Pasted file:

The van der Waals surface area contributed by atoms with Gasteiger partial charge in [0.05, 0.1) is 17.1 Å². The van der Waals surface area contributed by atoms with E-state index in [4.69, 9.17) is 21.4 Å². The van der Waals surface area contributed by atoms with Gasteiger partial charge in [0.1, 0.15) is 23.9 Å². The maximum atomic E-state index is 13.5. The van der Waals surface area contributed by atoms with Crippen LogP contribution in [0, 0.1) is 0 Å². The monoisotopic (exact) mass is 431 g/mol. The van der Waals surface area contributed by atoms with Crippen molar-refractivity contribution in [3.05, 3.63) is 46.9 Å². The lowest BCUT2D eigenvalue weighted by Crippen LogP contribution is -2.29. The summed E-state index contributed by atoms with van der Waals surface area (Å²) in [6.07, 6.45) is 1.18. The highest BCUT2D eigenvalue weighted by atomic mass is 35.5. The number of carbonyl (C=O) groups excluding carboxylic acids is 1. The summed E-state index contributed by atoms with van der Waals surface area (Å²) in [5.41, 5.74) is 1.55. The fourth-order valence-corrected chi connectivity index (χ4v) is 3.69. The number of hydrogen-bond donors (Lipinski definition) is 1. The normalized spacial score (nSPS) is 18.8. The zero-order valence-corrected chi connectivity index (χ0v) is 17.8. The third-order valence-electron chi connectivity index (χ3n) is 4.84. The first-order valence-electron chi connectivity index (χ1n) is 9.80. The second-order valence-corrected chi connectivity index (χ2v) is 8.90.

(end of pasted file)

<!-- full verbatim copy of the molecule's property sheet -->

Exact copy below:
The van der Waals surface area contributed by atoms with Gasteiger partial charge in [0.05, 0.1) is 17.1 Å². The van der Waals surface area contributed by atoms with E-state index in [4.69, 9.17) is 21.4 Å². The van der Waals surface area contributed by atoms with Gasteiger partial charge in [0.1, 0.15) is 23.9 Å². The maximum atomic E-state index is 13.5. The van der Waals surface area contributed by atoms with Crippen LogP contribution in [0, 0.1) is 0 Å². The monoisotopic (exact) mass is 431 g/mol. The van der Waals surface area contributed by atoms with Crippen molar-refractivity contribution in [3.05, 3.63) is 46.9 Å². The lowest BCUT2D eigenvalue weighted by Crippen LogP contribution is -2.29. The summed E-state index contributed by atoms with van der Waals surface area (Å²) in [6.07, 6.45) is 1.18. The highest BCUT2D eigenvalue weighted by atomic mass is 35.5. The number of carbonyl (C=O) groups excluding carboxylic acids is 1. The summed E-state index contributed by atoms with van der Waals surface area (Å²) in [5.41, 5.74) is 1.55. The fourth-order valence-corrected chi connectivity index (χ4v) is 3.69. The number of hydrogen-bond donors (Lipinski definition) is 1. The normalized spacial score (nSPS) is 18.8. The zero-order valence-corrected chi connectivity index (χ0v) is 17.8. The third-order valence-electron chi connectivity index (χ3n) is 4.84. The first-order valence-electron chi connectivity index (χ1n) is 9.80. The second-order valence-corrected chi connectivity index (χ2v) is 8.90.